Safe summer fun? Yale doctor with COVID guidelines for families with unvaccinated children

Connecticut

NEW HAVEN, Conn. (WTNH) — With so many Connecticut family destinations opening back up just in time for the summer many parents may be tempted to resume normal summer fun. Not so fast if you have young, unvaccinated children says Yale medicine infectious disease physician Onyema Ogbuagu.

“We have to think of kids still being vulnerable and protecting them where we can,” says Dr. Ogbuagu. He says there is concern that children who are covid long haulers may have recurring effects on the children’s health.

Dr. Ogbuagu shared guidelines on summer fun for those families with unvaccinated members.

A crowded baseball park without safety measures? Dr. Ogbuagu says no for these families.

“People are shouting yelling and screaming, remember some of the adults in that context are unvaccinated. I think it does put the kids at risk.”

His recommendation? Leave the kids with a babysitter so that the vaccinated parents can attend the ballgame.

What about inside a museum or aquarium? Dr. Ogbuagu says only if masking, social distancing and hand sanitizing is in effect.

How about taking unvaccinated kids into stores where masks are optional?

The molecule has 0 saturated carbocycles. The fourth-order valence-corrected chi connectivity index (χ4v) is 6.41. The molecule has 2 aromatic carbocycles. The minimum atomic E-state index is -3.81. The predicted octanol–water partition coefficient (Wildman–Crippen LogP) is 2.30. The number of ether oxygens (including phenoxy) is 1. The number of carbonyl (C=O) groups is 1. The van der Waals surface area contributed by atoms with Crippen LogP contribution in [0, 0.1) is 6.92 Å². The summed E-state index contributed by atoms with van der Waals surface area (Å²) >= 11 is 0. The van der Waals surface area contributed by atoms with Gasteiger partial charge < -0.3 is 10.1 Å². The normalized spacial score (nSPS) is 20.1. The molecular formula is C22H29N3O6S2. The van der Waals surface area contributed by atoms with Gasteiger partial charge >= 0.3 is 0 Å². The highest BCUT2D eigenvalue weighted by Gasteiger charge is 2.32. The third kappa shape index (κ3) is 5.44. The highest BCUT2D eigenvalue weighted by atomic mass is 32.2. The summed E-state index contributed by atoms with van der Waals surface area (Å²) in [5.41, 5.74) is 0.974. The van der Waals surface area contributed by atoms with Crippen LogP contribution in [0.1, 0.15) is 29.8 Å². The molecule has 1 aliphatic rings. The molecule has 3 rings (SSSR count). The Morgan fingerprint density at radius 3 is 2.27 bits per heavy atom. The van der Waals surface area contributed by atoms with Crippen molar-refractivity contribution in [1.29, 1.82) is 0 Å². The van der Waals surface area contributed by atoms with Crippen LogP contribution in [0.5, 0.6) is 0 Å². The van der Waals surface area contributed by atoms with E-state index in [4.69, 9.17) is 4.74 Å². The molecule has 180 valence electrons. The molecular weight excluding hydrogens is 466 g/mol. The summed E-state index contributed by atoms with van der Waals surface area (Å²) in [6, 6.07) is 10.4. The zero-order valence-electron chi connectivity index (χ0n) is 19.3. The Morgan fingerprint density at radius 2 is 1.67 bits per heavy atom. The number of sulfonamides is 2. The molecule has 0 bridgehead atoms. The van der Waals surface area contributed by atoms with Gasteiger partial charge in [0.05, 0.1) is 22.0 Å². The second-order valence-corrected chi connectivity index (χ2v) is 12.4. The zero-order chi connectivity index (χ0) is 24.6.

“Let them wear their masks, keep your hand sanitizer handy kids always run around and touch each other, keep the shopping to a household.”

How about vaccinated parents socializing outdoors with other families with young unvaccinated children He says since it is outdoors kids do not have to wear their masks.

As for bringing kids to a playground where there are other children that they don’t know? He says the danger is the other kids could be carrying the virus. The same goes for the beach.

As for socializing in general he advises families to cohort with others who also follow safety rules.

The future looks hopeful to return to normal socialization, through science. Dr. Ogbuagu is currently conducting Pfizer vaccine trials on young children who are currently not old enough to get vaccinated.

“We’re going to test kids with a fraction of the adult doses it’s not going to be the full strength because even with the lower doses kids are just mounting such robust immune responses.”

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